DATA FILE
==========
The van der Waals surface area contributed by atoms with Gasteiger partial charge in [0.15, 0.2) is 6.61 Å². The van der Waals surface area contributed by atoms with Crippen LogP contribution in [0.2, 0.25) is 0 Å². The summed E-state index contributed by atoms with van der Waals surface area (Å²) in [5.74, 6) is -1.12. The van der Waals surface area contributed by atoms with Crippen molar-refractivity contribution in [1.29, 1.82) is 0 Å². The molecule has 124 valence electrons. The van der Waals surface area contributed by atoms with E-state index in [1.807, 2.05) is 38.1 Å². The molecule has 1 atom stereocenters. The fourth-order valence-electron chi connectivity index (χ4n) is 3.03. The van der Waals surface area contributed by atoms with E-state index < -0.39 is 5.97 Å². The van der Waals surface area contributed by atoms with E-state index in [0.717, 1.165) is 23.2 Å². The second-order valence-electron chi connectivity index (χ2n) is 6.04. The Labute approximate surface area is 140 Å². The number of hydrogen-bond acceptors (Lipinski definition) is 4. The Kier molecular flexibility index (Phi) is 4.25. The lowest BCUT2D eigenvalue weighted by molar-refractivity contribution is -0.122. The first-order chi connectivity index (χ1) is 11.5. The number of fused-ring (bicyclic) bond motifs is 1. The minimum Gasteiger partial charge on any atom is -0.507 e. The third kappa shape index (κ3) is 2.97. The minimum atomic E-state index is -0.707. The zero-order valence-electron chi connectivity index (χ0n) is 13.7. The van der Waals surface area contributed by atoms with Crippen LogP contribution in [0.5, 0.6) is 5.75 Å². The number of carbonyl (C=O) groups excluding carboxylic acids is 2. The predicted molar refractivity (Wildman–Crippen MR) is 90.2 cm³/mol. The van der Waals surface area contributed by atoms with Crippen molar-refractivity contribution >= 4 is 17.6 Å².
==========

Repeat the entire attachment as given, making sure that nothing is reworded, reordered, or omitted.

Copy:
The van der Waals surface area contributed by atoms with Gasteiger partial charge in [0.15, 0.2) is 6.61 Å². The van der Waals surface area contributed by atoms with Crippen LogP contribution in [0.2, 0.25) is 0 Å². The summed E-state index contributed by atoms with van der Waals surface area (Å²) in [5.74, 6) is -1.12. The van der Waals surface area contributed by atoms with Crippen molar-refractivity contribution in [1.29, 1.82) is 0 Å². The molecule has 124 valence electrons. The van der Waals surface area contributed by atoms with E-state index in [1.807, 2.05) is 38.1 Å². The molecule has 1 atom stereocenters. The fourth-order valence-electron chi connectivity index (χ4n) is 3.03. The van der Waals surface area contributed by atoms with E-state index < -0.39 is 5.97 Å². The van der Waals surface area contributed by atoms with E-state index in [0.717, 1.165) is 23.2 Å². The second-order valence-electron chi connectivity index (χ2n) is 6.04. The Labute approximate surface area is 140 Å². The number of hydrogen-bond acceptors (Lipinski definition) is 4. The Kier molecular flexibility index (Phi) is 4.25. The lowest BCUT2D eigenvalue weighted by molar-refractivity contribution is -0.122. The first-order chi connectivity index (χ1) is 11.5. The number of fused-ring (bicyclic) bond motifs is 1. The minimum Gasteiger partial charge on any atom is -0.507 e. The third kappa shape index (κ3) is 2.97. The minimum atomic E-state index is -0.707. The zero-order valence-electron chi connectivity index (χ0n) is 13.7. The van der Waals surface area contributed by atoms with Crippen LogP contribution in [0.5, 0.6) is 5.75 Å². The number of carbonyl (C=O) groups excluding carboxylic acids is 2. The predicted molar refractivity (Wildman–Crippen MR) is 90.2 cm³/mol. The van der Waals surface area contributed by atoms with Crippen molar-refractivity contribution >= 4 is 17.6 Å².